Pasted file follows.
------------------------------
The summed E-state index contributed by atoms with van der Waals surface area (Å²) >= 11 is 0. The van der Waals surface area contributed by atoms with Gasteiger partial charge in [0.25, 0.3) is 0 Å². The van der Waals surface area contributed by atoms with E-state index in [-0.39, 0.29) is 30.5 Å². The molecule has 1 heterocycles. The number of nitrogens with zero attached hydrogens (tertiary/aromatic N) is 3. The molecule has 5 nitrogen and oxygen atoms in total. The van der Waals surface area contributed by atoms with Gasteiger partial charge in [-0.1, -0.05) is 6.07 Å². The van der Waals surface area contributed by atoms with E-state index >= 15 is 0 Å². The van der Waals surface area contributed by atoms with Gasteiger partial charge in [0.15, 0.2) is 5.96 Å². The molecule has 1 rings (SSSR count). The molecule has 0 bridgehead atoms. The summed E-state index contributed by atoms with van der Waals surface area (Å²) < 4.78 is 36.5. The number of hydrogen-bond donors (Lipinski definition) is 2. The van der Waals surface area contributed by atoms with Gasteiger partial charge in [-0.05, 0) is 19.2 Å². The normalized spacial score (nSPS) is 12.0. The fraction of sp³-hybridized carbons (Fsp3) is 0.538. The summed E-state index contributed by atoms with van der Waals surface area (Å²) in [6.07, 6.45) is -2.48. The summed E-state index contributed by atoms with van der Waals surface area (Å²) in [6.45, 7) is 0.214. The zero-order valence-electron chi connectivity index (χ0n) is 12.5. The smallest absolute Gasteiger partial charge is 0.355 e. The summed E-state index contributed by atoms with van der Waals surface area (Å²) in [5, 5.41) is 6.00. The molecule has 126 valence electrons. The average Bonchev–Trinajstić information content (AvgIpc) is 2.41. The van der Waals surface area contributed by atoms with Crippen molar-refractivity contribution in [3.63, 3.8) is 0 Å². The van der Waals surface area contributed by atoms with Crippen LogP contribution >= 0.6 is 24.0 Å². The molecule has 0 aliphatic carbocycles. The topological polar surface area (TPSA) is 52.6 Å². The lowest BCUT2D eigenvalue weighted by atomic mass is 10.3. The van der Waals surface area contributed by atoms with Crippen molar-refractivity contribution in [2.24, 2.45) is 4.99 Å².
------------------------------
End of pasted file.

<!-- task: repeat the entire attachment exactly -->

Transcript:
The summed E-state index contributed by atoms with van der Waals surface area (Å²) >= 11 is 0. The van der Waals surface area contributed by atoms with Gasteiger partial charge in [0.25, 0.3) is 0 Å². The van der Waals surface area contributed by atoms with E-state index in [-0.39, 0.29) is 30.5 Å². The molecule has 1 heterocycles. The number of nitrogens with zero attached hydrogens (tertiary/aromatic N) is 3. The molecule has 5 nitrogen and oxygen atoms in total. The van der Waals surface area contributed by atoms with Gasteiger partial charge in [-0.1, -0.05) is 6.07 Å². The van der Waals surface area contributed by atoms with E-state index >= 15 is 0 Å². The van der Waals surface area contributed by atoms with Gasteiger partial charge in [0.15, 0.2) is 5.96 Å². The molecule has 1 rings (SSSR count). The molecule has 0 bridgehead atoms. The summed E-state index contributed by atoms with van der Waals surface area (Å²) < 4.78 is 36.5. The number of hydrogen-bond donors (Lipinski definition) is 2. The van der Waals surface area contributed by atoms with Gasteiger partial charge in [-0.05, 0) is 19.2 Å². The normalized spacial score (nSPS) is 12.0. The fraction of sp³-hybridized carbons (Fsp3) is 0.538. The summed E-state index contributed by atoms with van der Waals surface area (Å²) in [6.07, 6.45) is -2.48. The summed E-state index contributed by atoms with van der Waals surface area (Å²) in [6.45, 7) is 0.214. The zero-order valence-electron chi connectivity index (χ0n) is 12.5. The smallest absolute Gasteiger partial charge is 0.355 e. The summed E-state index contributed by atoms with van der Waals surface area (Å²) in [5, 5.41) is 6.00. The molecule has 126 valence electrons. The average Bonchev–Trinajstić information content (AvgIpc) is 2.41. The van der Waals surface area contributed by atoms with Crippen molar-refractivity contribution in [3.63, 3.8) is 0 Å². The van der Waals surface area contributed by atoms with Crippen LogP contribution >= 0.6 is 24.0 Å². The molecule has 0 aliphatic carbocycles. The topological polar surface area (TPSA) is 52.6 Å². The lowest BCUT2D eigenvalue weighted by atomic mass is 10.3. The van der Waals surface area contributed by atoms with Crippen molar-refractivity contribution in [2.24, 2.45) is 4.99 Å².